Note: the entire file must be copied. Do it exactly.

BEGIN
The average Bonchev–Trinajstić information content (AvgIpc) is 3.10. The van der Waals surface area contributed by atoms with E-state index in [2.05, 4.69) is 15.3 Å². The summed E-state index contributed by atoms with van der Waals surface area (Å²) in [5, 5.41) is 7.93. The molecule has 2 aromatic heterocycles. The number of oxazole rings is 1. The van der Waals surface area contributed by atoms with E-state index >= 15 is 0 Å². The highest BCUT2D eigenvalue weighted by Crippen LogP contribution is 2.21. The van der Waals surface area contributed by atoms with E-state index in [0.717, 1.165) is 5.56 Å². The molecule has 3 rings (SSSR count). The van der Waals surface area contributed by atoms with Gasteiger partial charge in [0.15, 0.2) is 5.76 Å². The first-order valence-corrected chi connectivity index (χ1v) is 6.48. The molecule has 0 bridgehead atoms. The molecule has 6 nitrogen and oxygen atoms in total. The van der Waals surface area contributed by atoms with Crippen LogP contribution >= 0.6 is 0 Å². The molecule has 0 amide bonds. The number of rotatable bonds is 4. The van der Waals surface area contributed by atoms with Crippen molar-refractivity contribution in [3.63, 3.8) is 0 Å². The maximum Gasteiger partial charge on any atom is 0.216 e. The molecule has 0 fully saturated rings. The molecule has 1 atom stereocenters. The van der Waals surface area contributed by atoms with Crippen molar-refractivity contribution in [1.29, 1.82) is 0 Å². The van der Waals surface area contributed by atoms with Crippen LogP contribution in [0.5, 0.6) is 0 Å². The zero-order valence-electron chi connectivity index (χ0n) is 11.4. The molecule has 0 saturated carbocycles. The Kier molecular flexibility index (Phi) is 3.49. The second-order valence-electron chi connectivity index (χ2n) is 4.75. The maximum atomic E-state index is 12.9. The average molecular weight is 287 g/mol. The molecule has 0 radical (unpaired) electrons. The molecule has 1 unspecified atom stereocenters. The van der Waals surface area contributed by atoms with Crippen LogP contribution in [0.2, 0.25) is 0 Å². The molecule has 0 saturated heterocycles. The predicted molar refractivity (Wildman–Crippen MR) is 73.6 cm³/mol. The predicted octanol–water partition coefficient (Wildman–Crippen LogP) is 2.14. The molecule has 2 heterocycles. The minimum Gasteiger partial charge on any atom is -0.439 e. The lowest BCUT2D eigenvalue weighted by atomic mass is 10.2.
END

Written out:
The average Bonchev–Trinajstić information content (AvgIpc) is 3.10. The van der Waals surface area contributed by atoms with E-state index in [2.05, 4.69) is 15.3 Å². The summed E-state index contributed by atoms with van der Waals surface area (Å²) in [5, 5.41) is 7.93. The molecule has 2 aromatic heterocycles. The number of oxazole rings is 1. The van der Waals surface area contributed by atoms with E-state index >= 15 is 0 Å². The highest BCUT2D eigenvalue weighted by Crippen LogP contribution is 2.21. The van der Waals surface area contributed by atoms with E-state index in [0.717, 1.165) is 5.56 Å². The molecule has 3 rings (SSSR count). The van der Waals surface area contributed by atoms with Gasteiger partial charge in [0.15, 0.2) is 5.76 Å². The first-order valence-corrected chi connectivity index (χ1v) is 6.48. The molecule has 0 bridgehead atoms. The molecule has 6 nitrogen and oxygen atoms in total. The van der Waals surface area contributed by atoms with Crippen LogP contribution >= 0.6 is 0 Å². The molecule has 0 amide bonds. The number of rotatable bonds is 4. The van der Waals surface area contributed by atoms with Crippen molar-refractivity contribution in [3.63, 3.8) is 0 Å². The maximum Gasteiger partial charge on any atom is 0.216 e. The molecule has 0 fully saturated rings. The molecule has 1 atom stereocenters. The van der Waals surface area contributed by atoms with Crippen molar-refractivity contribution in [1.29, 1.82) is 0 Å². The van der Waals surface area contributed by atoms with Crippen LogP contribution in [0.5, 0.6) is 0 Å². The zero-order valence-electron chi connectivity index (χ0n) is 11.4. The molecule has 0 saturated carbocycles. The Kier molecular flexibility index (Phi) is 3.49. The second-order valence-electron chi connectivity index (χ2n) is 4.75. The maximum atomic E-state index is 12.9. The average molecular weight is 287 g/mol. The molecule has 0 radical (unpaired) electrons. The molecule has 1 unspecified atom stereocenters. The van der Waals surface area contributed by atoms with Crippen LogP contribution in [0.2, 0.25) is 0 Å². The molecule has 0 saturated heterocycles. The predicted molar refractivity (Wildman–Crippen MR) is 73.6 cm³/mol. The predicted octanol–water partition coefficient (Wildman–Crippen LogP) is 2.14. The molecule has 2 heterocycles. The minimum Gasteiger partial charge on any atom is -0.439 e. The lowest BCUT2D eigenvalue weighted by atomic mass is 10.2.